It's not the travel. It's the jet lag.
I'm pretty much on the other side of it this morning. I think. That is, I think I'm over the worst of it and I think it's this morning.
I got home on Thursday afternoon and felt pretty good, actually. I had planned to spend another night in DC, if necessary, rather than get off the plane and hop in the car and drive three hours home. I whizzed through immigration and customs, waited about 15 minutes for my luggage, and was feeling just fine. So, I got in my car and headed for home.
Ms. Conroy had told me that the renovation on the house had begun which made me even more excited to get home. I can tell you, now, that it looks great, but the banging and clanging Thursday through Friday, while clearly necessary, were not exactly conducive to recovery from jet lag.
|The Rev'd Dr. Patrick Cheng|
I took a wee bit of a lie down in the afternoon - amidst the banging and hammering and drilling - then headed over to All Saints, Rehoboth Beach for the weekend retreat sponsored by IntegrityDE.
It was led by the most amazing Rev'd Dr. Patrick Cheng using his wonderful new book, "From Sin to Amazing Grace: Discovering the Queer Christ".
If you've not read the book - or, Patrick's first one: "Radical Love: An Introduction to Queer Theology" - do yourself a favor, click on either of the links and order a copy for yourself.
The progressive Christian community, in it's reaction to the "hellfire and brimstone" of those Christians who consider themselves conservative/orthodox, have remained pretty much silent about the issues of sin and grace.
Patrick gives us a new way of thinking about this ancient subject. I found especially helpful his distinction between guilt (what you feel when you've done something bad) and shame (what you feel when you've been told you are bad).
Guilt is not necessarily a bad thing. It can be an important internal marker and spiritual guidepost of morality. Shame is never helpful, especially as a vehicle of transformation.
The language may trip you up, but I think we progressives are, in a way, just learning to rethink and talk about sin and grace in non-traditional ways, so of course our language is going to be non-traditional.
There were twenty-six people who registered for and attended the retreat. The DE chapter of Integrity is only three years old and this was their very first event like this. We had hoped for thirty people, thinking we'd start small and grow. What we learned is that 25-30 is just about right. Next year, we'll limit it to no more than thirty participants.
We also learned - I think it was right after lunch - that the Anglican Covenant had been soundly defeated in the Church of England. It felt a bit disjointed and yet, at the same time, perfectly normal, to hear someone read from his Blackberry Smart Phone the Reuter's news flash about the defeat of the Anglican Covenant in the midst of a retreat on Sin and Grace.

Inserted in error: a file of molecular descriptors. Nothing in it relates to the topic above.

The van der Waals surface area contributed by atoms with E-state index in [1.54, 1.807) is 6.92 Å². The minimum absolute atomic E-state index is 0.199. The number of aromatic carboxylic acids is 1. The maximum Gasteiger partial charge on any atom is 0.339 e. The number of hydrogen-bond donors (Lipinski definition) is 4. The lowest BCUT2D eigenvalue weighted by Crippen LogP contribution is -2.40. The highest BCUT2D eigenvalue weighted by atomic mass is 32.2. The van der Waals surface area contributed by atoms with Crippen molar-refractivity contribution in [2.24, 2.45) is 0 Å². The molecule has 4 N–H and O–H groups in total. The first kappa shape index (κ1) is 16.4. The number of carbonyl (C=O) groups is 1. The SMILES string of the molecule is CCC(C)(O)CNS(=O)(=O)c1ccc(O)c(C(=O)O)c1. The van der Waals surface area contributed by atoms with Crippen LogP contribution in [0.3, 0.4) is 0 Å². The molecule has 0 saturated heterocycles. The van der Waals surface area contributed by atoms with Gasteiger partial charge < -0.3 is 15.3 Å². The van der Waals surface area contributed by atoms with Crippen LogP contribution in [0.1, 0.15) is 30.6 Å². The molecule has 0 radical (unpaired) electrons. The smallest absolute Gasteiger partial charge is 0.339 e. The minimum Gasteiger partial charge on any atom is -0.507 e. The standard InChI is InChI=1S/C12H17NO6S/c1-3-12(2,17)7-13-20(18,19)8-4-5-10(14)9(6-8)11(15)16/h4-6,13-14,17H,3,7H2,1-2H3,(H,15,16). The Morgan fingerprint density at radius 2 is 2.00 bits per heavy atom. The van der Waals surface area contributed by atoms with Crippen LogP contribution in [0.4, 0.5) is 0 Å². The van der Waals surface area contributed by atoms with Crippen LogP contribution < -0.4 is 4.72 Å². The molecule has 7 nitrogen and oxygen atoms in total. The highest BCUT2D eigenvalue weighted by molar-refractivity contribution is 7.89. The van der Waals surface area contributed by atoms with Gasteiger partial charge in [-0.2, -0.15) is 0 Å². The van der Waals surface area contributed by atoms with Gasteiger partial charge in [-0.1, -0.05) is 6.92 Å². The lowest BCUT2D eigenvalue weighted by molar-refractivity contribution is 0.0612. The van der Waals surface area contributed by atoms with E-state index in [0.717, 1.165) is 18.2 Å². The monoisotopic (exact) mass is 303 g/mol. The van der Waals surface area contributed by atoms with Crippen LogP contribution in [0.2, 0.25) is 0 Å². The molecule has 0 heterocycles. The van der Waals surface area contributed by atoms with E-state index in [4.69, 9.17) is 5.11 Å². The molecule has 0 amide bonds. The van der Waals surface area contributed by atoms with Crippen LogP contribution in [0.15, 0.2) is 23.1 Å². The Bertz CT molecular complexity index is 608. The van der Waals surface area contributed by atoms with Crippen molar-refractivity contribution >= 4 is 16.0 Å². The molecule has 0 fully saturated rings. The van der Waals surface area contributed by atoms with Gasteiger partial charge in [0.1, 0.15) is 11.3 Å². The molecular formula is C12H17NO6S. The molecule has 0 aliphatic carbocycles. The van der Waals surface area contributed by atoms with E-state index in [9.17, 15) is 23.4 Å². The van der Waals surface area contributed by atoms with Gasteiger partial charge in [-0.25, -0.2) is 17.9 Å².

The Anglican Covenant was, from its inception, a pernicious scheme to bring shame upon the American and Canadian branches of the Anglican Communion, for the heinous crime of thinking for ourselves and treating Queer people as fully baptized members of the Body of Christ.
Oh, it was also a desperate attempt to centralize the governing structures of the Anglican Communion, using various forms of emotional manipulation and legal mumbo-jumbo to convince the masses to vote for the thing, but, thankfully, it failed.
One of the unintended consequences of this loss is that it held up for all the world to see just how out of touch most bishops are with the folks in the pew as well as their own clergy. About 80% of the bishops were in favor of the Covenant. The clergy and laity were about 50-50 opposed, but it was a combination of clergy and laity who defeated it..
Yes, we are seeing this phenomenon of centralization of power in the episcopacy most clearly in the Church of England right now but this is true pretty much across all denominational lines. Not every bishop in every diocese, of course, but, well....if the reports about conversations concerning restructuring the church from the recent meeting of the House of Bishops are correct and any indication.....well, as the prostitute said....it's not the work, it's the stairs. And, we've got a lot to climb in order to save the church from herself.
I think, in the end, shame-based attempts at controlling or changing human behavior will always fail. Shame does not allow any room, much less possibility, for God's grace.
I think 'twas grace most amazing that led me through Friday and Saturday but this Sunday morning, I've crashed. I went to bed at 9 PM last night and didn't awaken until 9 AM this morning.
Yup, I've missed church. Well, I said me prayers whilst I attended "St. Llangollen Between-the-Sheets". I feel neither guilt nor shame.
Even so, I would have done the whole thing over again. Well, not tomorrow, exactly, but soon.
Indeed, I intend to, one day in the not so distant future. Perhaps, in two years. I'll go back to Thailand on my way to Nepal and Katmandu and Machu picchu. I'm already planning the trip in my head. It's one way to cut through the fog and disorientation that are the remains of the jet lag.
Of course, the rain and fog that have Rehoboth Bay socked in are not helping dispel the fog that's in my head. I think I'm just going to stay in my jammies today, sip lots of hot tea and eat several small meals and be easy on my tummy.
I think the only thing more powerful than guilt and shame is jet lag.
The major difference is that time will cure jet lag. It takes a lot more than that to deal with the aftereffects of guilt and shame.
That requires amazing grace - which has more to do with the work and less to do with the stairs.